Ten reasons why it is okay to read YA

I haven’t blogged for a while. Well, not blog blogged. I’ve tweeted – micro-blogged – but not gone deep. I’ve been busy writing a screenplay and a memoir about depression (get me).

But I’ve just read something and got annoyed. And annoyance, it turns out, is a lead trigger for blogging. According to leading researchers at the University of Make-believe, 88 per cent of the internet is made of annoyance.

The thing that annoyed me is an article in Slate called ‘Against YA: Adults should be embarrassed to read children’s books’. The writer’s main gripe is that an increasing amount of people – grown-up people – are reading John Green and Stephen Chbosky and Gayle Forman, and not feeling ashamed.

It made me angry. It made me think of all the ways it is unhealthy. It made me think of all the reasons it is wrong. Here are just the first ten that came to mind:

1. There should be no shame in reading anything. There is too much shame in the world. Shame is the enemy of truth and the friend of pretentiousness, especially when it comes to books. People should never be made to feel bad about what they are reading. People who feel bad about reading will stop reading.

2. Many of the greatest writers have been children’s writers. And not just YA. Yes, John Updike and Alice Munro are brilliant, but so are Lewis Carroll and JM Barrie and Philip Pullman and CS Lewis and SE Hinton and Maurice Sendak. Brilliance comes in many forms.

3. Teenagers shouldn’t be patronised. This whole article seems to imply that an adult sharing the same taste as a teenager is fundamentally embarrassing. Why? Teenagers are the most passionate consumers of culture there are. Think of music. Who made the Beatles popular? Or the Stones? Or Bowie? Or Nirvana? Old people? Or teenagers? Teenagers not only have as many brain cells as us (more actually, as our brains lose 100,000 neurons a day), but are more accepting of new things and phenomena. They are the literal cutting edge. They could not have written that Slate article.

4. Writing YA is as difficult as writing for adults. I have written one YA book, three children’s books, and five adult (OA?) books. The hardest of all these to write was the YA.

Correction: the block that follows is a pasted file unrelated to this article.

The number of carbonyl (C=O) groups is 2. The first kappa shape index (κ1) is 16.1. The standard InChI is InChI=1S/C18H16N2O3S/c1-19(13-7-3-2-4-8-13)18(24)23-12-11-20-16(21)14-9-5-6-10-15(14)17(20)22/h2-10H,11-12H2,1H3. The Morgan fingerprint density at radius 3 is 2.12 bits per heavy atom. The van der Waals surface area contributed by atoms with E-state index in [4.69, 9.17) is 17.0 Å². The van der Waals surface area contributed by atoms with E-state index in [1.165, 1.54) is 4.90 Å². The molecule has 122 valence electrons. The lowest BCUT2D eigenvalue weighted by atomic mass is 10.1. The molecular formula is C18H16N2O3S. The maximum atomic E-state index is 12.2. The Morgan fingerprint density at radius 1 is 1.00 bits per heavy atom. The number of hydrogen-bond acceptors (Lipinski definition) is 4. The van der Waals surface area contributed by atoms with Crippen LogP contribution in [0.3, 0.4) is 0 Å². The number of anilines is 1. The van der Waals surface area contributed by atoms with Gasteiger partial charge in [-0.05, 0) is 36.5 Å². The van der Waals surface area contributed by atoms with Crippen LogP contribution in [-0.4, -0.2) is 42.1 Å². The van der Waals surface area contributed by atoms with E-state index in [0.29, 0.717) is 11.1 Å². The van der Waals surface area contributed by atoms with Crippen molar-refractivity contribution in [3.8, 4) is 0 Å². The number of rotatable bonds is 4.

5. Accesible writing  should not be frowned on. Graham Greene was an accessible writer. John Steinbeck was too. Also George Orwell, Harper Lee, Ray Bradbury, JD Salinger, Jane Austen etc etc. Yet book snobbery is leading us to believe that accessibility and intelligence are incompatible. I would wager that the popularity of YA is symptomatic less of a dumbing down of tastes but a reaction against dumbing down. Let me explain. The adult book market has long been polarised between ‘easy’ commercial books and ‘difficult’ literary books. YA doesn’t play this game. It manages to be easy and intelligent all at the same time.

6. Teenagers are philosophers. Think of the popular YA books. They often deal with subjects of life and death, gender issues, race, sexuality. The big stuff. Can you remember being a teenager? It wasn’t a period of under-thinking. Quite the opposite. You are living at fast-forward. Your body and mind is changing by the day. You are continually asking the questions about who you are, and where you fit in. You are at the centre of the cyclone that is life. There is nothing marginal about being a teen.

7. Dissing one of the few genre success stories in the book world, and trying to stigmatise it in the name of reading and literature, is a bit like shooting a dolphin in the name of marine biology.

8. The greatest stories appeal to our deepest selves, the parts of us snobbery can’t reach, the parts that connect the child to the adult and the brain to the heart and reality to dreams. Stories, at their essence, are enemies of snobbery. This is why YA succeeds.